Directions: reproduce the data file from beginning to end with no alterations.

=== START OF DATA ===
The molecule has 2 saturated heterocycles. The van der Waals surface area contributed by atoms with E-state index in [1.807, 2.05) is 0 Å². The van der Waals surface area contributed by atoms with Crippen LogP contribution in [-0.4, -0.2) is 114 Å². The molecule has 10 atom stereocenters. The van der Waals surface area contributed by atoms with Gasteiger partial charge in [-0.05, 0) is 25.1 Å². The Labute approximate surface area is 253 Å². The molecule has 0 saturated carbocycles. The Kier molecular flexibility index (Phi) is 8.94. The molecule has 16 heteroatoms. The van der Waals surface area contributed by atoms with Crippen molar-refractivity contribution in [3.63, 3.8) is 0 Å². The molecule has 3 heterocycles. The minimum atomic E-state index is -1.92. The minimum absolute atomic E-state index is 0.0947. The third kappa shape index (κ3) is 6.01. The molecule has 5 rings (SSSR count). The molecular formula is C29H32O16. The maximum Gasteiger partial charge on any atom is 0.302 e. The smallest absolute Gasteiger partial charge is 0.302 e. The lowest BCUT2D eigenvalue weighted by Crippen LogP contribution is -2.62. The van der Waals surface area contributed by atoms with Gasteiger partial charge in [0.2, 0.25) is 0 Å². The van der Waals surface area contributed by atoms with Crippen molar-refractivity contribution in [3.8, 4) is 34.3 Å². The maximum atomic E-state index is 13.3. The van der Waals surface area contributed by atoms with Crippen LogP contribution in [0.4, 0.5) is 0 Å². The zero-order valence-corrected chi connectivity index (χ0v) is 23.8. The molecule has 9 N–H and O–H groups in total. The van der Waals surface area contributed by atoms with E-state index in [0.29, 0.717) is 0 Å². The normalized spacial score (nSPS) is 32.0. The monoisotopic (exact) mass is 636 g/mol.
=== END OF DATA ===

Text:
The molecule has 2 saturated heterocycles. The van der Waals surface area contributed by atoms with E-state index in [1.807, 2.05) is 0 Å². The van der Waals surface area contributed by atoms with Crippen LogP contribution in [-0.4, -0.2) is 114 Å². The molecule has 10 atom stereocenters. The van der Waals surface area contributed by atoms with Gasteiger partial charge in [-0.05, 0) is 25.1 Å². The Labute approximate surface area is 253 Å². The molecule has 0 saturated carbocycles. The Kier molecular flexibility index (Phi) is 8.94. The molecule has 16 heteroatoms. The van der Waals surface area contributed by atoms with Crippen molar-refractivity contribution in [3.63, 3.8) is 0 Å². The molecule has 3 heterocycles. The minimum atomic E-state index is -1.92. The minimum absolute atomic E-state index is 0.0947. The third kappa shape index (κ3) is 6.01. The molecule has 5 rings (SSSR count). The molecular formula is C29H32O16. The maximum Gasteiger partial charge on any atom is 0.302 e. The smallest absolute Gasteiger partial charge is 0.302 e. The lowest BCUT2D eigenvalue weighted by Crippen LogP contribution is -2.62. The van der Waals surface area contributed by atoms with Gasteiger partial charge in [0.2, 0.25) is 0 Å². The van der Waals surface area contributed by atoms with Crippen molar-refractivity contribution in [3.8, 4) is 34.3 Å². The maximum atomic E-state index is 13.3. The van der Waals surface area contributed by atoms with Crippen LogP contribution in [0.4, 0.5) is 0 Å². The zero-order valence-corrected chi connectivity index (χ0v) is 23.8. The molecule has 9 N–H and O–H groups in total. The van der Waals surface area contributed by atoms with E-state index in [0.29, 0.717) is 0 Å². The normalized spacial score (nSPS) is 32.0. The monoisotopic (exact) mass is 636 g/mol.